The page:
Girl from the North Country@The Lowry, Salford Quays

Girl from the North Country (Picture: Johan Persson)
Girl from the North Country (Picture: Johan Persson)

IT may be billed as the Bob Dylan musical but this wonderful, moving, thought-provoking and evocative production is about as far from a jukebox musical as you can get.

This is a musical for people who say they don't like musicals; it's a Bob Dylan musical for people who say they don't like Bob Dylan. It's simply a magical piece of theatre.

Writer Conor McPherson has somehow taken 20 Bob Dylan songs - he was basically told to 'help himself' to his Bobness's back catalogue - and seemlessly fitted them into a storyline that will stay with you for a very long time.

Set in a boarding house in Duluth, Minnesota, in 1934 - Duluth is the birthplace of the aforementioned Bob Dylan - Girl From the North Country is the story of the ramshackle collection of residents who call this run down establishment home.

The Wall Street Crash, the raging Dustbowl in the Mid West; rising political tensions are all a background to this collection of lost souls, people who have lost their place in the world for various reasons.

It's reminiscent of the work of Damon Runyan or Eugene O'Neill. Every character has a story; many have secrets and all have been let down by life.

Conor McPherson on bringing Bob Dylan to the stage

Sounds depressing? Not a bit of it. There is genuine pathos, some real sadness but it is interspersed with some moments of shining beauty, more often than not provided by the songs and the breathtaking arrangements thereof.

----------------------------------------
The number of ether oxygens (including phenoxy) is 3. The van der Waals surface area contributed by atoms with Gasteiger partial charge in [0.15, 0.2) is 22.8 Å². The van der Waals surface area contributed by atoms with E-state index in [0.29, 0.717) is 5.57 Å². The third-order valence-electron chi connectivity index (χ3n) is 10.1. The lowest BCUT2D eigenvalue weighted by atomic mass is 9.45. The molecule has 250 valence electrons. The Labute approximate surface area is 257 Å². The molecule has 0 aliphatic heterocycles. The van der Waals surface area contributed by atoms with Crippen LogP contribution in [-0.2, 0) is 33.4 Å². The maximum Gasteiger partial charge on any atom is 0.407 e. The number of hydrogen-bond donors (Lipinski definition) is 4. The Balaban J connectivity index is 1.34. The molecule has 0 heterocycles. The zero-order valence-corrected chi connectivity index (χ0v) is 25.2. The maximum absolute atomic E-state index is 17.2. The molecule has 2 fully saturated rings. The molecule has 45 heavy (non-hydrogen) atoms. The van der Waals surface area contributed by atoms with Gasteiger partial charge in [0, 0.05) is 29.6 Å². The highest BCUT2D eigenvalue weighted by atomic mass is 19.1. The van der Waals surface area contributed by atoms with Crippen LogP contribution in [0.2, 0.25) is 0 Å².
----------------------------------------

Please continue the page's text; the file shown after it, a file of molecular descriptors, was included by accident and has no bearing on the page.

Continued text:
Boy can this cast sing. There isn't a weakness anywhere. From soulful revival meeting to heart-rending torch songs, Bob Dylan's songs provide the glue which holds the whole thing together.

Even for a Dylan aficionado, some of the songs chosen will be pretty obscure, but that's part of the show's appeal. Like A Rolling Stone, Hurricane and Slow Train all feature but all are almost unrecognisable from the originals.

The production also highlights what a poet and genuine storyteller Bob Dylan is. Not once do you feel as though a song or even a single lyric has been shoehorned in to fit. The whole thing is just so organic.

Nick Laine runs the boarding house with his wife Elizabeth. He's hopeless with money and surrounded by debt. She's emotionally disturbed, part child and part savant - a tremendous performance from Frances McNamee.

Their fractured relationship is at the centre of the story as numerous other characters are introduced. Each one of them is so well rounded, so human.

The production looks fantastic. You watch almost through the half light, often there is barely enough light to make things out but that's so appropriate for the twilight existence of the characters.

And the on-stage band - The Howlin' Winds - are simply magnificent. They are worth the price of a ticket in their own right.

It's hard to single out any one performance as honestly they are all outstanding. On opening night there were four enforced cast changes but you couldn't tell.

Girl From the North Country has been a hit in the West End and on Broadway. It may have taken several years to hit the road but my words it's worth the wait.

It runs until Saturday. Details from